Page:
McArthur Law Firm is open at this time; however, to protect your safety and that of our employees during the coronavirus (COVID-19) crisis, we are offering video and telephone conferencing in place of face-to-face meetings. Please contact our office for your free consultation.
Evidence Spoliation Issues in Truck Crashes
Our Georgia Truck Accident Attorneys Explain The Importance Of Quick Action
After a truck wreck in Georgia, gathering and preserving evidence is a crucial step in protecting your right to compensation. In this regard, truck crash victims are at an inherent disadvantage; the trucking company usually has some of the most important evidence already. This may include the driver’s records, inspection and maintenance reports, and more. Additionally, the trucking company, along with its attorneys and insurance representatives, can usually visit the crash scene within hours to collect the driver’s logbook, black box data and the damaged truck. Companies may only keep this information for a short period of time and may repair the vehicle quickly, eliminating important evidence.
However, our Georgia truck accident attorneys can take steps to prevent loss or spoliation of evidence, protecting your personal injury lawsuit. While you concentrate on recovering, we can visit the crash site and impose a duty to preserve evidence on the trucking company. This will keep important information safe to use in a personal injury claim. For this reason, it is important to contact our law firm as soon as possible after a Georgia truck crash.
What Important Evidence May Be Lost After a Truck Wreck?
Depending on the circumstances of your truck wreck, you likely only have a short period of time before essential evidence is lost or destroyed. The most important and easily lost evidence includes:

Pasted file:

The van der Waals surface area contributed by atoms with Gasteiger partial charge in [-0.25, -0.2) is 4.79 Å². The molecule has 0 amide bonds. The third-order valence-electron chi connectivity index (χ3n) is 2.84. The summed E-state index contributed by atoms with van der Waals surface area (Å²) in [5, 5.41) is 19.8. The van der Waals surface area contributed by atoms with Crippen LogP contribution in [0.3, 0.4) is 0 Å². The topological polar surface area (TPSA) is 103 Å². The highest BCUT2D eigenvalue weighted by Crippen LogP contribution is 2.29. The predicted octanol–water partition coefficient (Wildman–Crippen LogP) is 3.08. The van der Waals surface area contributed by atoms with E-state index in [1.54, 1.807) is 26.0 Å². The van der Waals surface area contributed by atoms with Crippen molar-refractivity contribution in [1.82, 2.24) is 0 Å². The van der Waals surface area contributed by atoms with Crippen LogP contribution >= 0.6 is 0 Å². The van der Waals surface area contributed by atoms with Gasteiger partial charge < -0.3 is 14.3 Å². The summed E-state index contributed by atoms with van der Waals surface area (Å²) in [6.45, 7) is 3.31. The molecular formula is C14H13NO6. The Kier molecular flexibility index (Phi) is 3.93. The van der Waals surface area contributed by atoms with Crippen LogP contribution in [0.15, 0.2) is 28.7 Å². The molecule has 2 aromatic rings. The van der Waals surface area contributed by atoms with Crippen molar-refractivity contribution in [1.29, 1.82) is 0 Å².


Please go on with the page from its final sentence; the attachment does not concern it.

- Driver logbooks. Commercial truck drivers must keep a log of the time they spend on the road to show compliance with commercial truck laws that limit hours of service. Companies may only keep these logs for a short time. The driver and/or the trucking company may even try to alter or destroy such records to avoid liability.
- Black box data. Most commercial trucks have electronic data recorders that log speed and other information from a crash. This data may be erased, overwritten or otherwise lost quickly, especially if the truck is sold or extensively repaired.
- Inspection records. Drivers must perform daily inspections of their vehicles, but records of these checks are easily misplaced or destroyed.
- Maintenance records. Commercial truck laws only require companies to keep records from maintenance and repairs for one year. However, if the company sells the truck, then the owners must keep records for only six months.
- Driver’s drug and alcohol tests. Trucking companies must keep drug and alcohol tests of their drivers for up to five years. Still, some companies do not always comply.
- Vehicle damage. The trucking company will likely repair its truck as soon as possible, to get it back on the road. This process may irretrievably destroy valuable evidence.
Many businesses may routinely destroy old documents to save space, meaning that you may only have a few months to obtain this important information. The sooner you call an attorney, the better the chance of preserving this evidence.
How Can an Attorney Prevent Spoliation of Evidence?
To prevent loss of evidence after a wreck, your attorney will send a “duty to preserve” letter to the liable parties. This letter informs the trucking company and other potential defendants that you intend to file a claim and also informs the owners that they must take all necessary steps to preserve relevant information. This commonly refers to important paperwork, and the duty may extend to any necessary physical evidence as well, such as the truck itself.
Spoliation of evidence occurs if the trucking company loses or alters important documents and other information, intentionally or otherwise, after receiving a duty to preserve letter. In some cases, companies may willfully destroy evidence to weaken your case. In other cases, documents may be misplaced or unintentionally overwritten.
Regardless, if spoliation of evidence occurs, then you and your Georgia truck accident attorneys may still file a lawsuit. In lieu of actual evidence, the court may inform the jury that spoliation occurred and that the lost evidence would have helped prove your case. The liable party may face additional legal repercussions as well, like fines and sanctions.
Hurt in a Truck Wreck? Call Our Georgia Truck Accident Attorneys as Soon as Possible
If a truck crash caused harm to you or a loved one, then contact the Georgia truck accident attorneys at McArthur Law Firm today. We take all necessary measures to preserve crucial evidence, including evidence held by the trucking company. If spoliation of evidence occurs, then we will fight to ensure the court takes this into account.